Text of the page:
Wednesday, September 28, 2011

Feed sacks from the old country store...

There is something about this time of year that brings out my love of family, home and...the country. Maybe it comes from living in Washington DC and Atlanta after growing up here and moving away. Whatever it is, the mountains of North Carolina are home and always will be.

My grandparents owned a country store. In fact, my great grandfather first operated the store in the early 1900s. He came from Virginia after hearing about how beautiful the area was.

Balfour and Betsy Edwards Farwell


David T. Knight was an educated man and had married one of the finest ladies in Danville VA, Miss Emma Evelyn Edwards, a first cousin to the Langhorne sisters, one of whom became Lady Nancy Astor.  They settled in here in Balsam, NC.


The store was a source of income for my great grandmother when her husband passed away at a young age. She was a school teacher, so her sister and brother-in-law ran the store for her.

George Knight

It eventually passed to my grandfather, then to my uncle. It has been closed for years and stands untouched.



In the 1990s my grandmother made a little sachet of Balsam pine needles for me fashioned after a feed sack. I kept it all these years because she made it and it still smells so good...


Naturally the fascination people have for feed sacks would rub off on me eventually, but I wanted to use them in a more personal way. Luckily, my grandfather was very fastidious. He took his feed sacks and folded them very carefully and stored them in a large can in the old smokehouse. My father pulled them out some time ago, and I knew I had to do something with them. I just wasn't sure what! I was finally inspired to make a table runner out of a couple of them and set a table that reminds me of the old store. Now, my grandmothers would roll over in their graves if they thought a feed sack was on the table, but I love how they turned out. I think my grandmother would smile too because she was always taking something others would throw away and making something beautiful out of it.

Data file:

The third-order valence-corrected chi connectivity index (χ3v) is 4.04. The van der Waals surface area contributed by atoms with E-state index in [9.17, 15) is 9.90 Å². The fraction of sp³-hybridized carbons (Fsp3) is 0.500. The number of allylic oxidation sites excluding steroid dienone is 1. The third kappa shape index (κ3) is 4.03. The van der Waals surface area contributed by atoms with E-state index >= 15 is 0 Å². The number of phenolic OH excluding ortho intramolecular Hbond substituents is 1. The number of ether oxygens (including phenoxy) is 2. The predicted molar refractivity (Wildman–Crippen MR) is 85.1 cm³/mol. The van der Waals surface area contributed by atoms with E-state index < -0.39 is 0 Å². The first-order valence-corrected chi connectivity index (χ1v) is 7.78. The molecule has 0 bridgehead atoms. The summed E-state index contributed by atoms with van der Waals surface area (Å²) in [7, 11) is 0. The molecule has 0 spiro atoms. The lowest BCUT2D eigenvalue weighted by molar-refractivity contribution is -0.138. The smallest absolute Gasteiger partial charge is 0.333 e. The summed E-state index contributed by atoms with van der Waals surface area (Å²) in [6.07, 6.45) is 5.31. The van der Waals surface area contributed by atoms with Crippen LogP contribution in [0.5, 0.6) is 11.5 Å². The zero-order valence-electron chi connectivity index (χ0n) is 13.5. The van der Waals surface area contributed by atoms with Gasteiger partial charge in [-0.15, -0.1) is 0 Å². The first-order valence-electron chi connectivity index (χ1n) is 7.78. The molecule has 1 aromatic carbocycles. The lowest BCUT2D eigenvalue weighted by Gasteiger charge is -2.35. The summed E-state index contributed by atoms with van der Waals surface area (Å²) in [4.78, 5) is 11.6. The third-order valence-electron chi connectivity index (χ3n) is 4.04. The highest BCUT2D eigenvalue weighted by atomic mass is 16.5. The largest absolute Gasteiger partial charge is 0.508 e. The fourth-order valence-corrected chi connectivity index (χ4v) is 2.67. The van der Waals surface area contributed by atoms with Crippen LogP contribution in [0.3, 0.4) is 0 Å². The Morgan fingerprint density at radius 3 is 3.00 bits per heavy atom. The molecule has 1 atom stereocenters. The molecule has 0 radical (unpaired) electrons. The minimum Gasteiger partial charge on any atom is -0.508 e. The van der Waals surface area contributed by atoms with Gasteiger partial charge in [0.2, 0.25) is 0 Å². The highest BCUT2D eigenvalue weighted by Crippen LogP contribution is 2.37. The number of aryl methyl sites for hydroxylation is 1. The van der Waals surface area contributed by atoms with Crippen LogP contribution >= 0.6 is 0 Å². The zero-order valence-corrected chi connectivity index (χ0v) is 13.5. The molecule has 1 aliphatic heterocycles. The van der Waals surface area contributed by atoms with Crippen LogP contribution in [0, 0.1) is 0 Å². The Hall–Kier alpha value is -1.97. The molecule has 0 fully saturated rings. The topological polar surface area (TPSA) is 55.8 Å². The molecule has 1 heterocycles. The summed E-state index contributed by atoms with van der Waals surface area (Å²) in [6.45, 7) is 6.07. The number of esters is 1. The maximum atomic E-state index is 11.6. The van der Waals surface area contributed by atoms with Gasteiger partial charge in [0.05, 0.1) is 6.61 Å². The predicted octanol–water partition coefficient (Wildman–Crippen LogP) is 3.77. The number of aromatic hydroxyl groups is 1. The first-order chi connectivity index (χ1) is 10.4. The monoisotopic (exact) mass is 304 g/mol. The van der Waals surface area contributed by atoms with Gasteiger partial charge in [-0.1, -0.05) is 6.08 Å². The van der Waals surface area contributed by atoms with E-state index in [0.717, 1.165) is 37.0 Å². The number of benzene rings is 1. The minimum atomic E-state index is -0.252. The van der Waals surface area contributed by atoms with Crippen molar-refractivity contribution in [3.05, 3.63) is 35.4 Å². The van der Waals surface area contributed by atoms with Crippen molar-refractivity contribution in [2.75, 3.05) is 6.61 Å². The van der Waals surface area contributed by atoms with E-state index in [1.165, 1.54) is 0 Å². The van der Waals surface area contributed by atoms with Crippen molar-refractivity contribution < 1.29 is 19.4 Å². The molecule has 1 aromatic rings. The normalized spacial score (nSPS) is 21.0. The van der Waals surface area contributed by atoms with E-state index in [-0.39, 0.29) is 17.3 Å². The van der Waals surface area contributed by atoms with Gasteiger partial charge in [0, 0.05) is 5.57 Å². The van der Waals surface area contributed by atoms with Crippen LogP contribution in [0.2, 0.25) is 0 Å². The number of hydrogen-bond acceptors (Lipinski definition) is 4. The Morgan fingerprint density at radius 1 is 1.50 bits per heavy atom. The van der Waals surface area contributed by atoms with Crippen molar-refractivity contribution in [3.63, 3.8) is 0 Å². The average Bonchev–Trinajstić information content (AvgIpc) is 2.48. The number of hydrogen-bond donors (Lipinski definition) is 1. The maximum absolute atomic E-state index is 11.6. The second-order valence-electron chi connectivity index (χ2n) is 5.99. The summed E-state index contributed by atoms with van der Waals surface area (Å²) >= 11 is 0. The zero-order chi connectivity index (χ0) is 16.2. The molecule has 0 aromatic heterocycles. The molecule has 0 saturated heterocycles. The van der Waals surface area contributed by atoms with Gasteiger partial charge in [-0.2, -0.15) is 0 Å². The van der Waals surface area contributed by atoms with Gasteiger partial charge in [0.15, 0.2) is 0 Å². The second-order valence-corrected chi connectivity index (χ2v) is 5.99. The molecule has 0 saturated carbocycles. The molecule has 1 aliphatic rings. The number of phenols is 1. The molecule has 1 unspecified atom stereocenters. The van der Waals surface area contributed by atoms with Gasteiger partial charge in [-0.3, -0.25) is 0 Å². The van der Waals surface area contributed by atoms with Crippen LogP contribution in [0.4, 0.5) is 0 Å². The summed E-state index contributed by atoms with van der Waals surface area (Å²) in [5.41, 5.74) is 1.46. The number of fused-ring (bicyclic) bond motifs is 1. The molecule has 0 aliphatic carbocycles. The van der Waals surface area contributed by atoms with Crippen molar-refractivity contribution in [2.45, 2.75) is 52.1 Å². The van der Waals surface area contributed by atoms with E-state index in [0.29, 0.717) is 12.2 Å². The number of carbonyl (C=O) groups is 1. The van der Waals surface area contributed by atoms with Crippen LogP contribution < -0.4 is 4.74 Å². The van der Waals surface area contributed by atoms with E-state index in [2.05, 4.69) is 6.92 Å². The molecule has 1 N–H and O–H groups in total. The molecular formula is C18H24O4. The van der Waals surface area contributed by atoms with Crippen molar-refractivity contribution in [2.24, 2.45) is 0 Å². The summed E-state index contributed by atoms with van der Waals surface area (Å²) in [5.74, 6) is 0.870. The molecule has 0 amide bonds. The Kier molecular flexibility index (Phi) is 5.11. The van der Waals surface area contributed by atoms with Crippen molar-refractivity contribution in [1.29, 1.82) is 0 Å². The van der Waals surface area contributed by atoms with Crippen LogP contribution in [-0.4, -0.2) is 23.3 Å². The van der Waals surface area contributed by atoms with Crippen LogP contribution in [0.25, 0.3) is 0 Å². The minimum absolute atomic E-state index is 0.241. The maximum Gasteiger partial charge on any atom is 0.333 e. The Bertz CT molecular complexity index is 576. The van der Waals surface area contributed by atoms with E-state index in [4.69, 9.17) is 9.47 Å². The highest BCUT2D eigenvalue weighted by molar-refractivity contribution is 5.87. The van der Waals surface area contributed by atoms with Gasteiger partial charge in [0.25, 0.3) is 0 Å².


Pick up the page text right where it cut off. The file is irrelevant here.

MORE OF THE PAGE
I put two feed sacks running in the opposite direction so the print would go toward each end. I added some yardage on each end with a ruffle to give it a feminine touch.



I used Mikasa "Italian Countryside" dinner plates, Hull "Brown Drip" vintage luncheon plates, and a red salad plate. I used vintage "Old Williamsburg" Imperial Glass goblets in amber along with my "Italian Countryside" flatware. 


The napkins are the same ones I used last week that I made from the check fabric. They are so durable for everyday and I love the country look!


I love the colors in these sacks and there were several matching ones. I soaked them in vinegar before washing to keep the colors from fading as they are meant to be bleached white.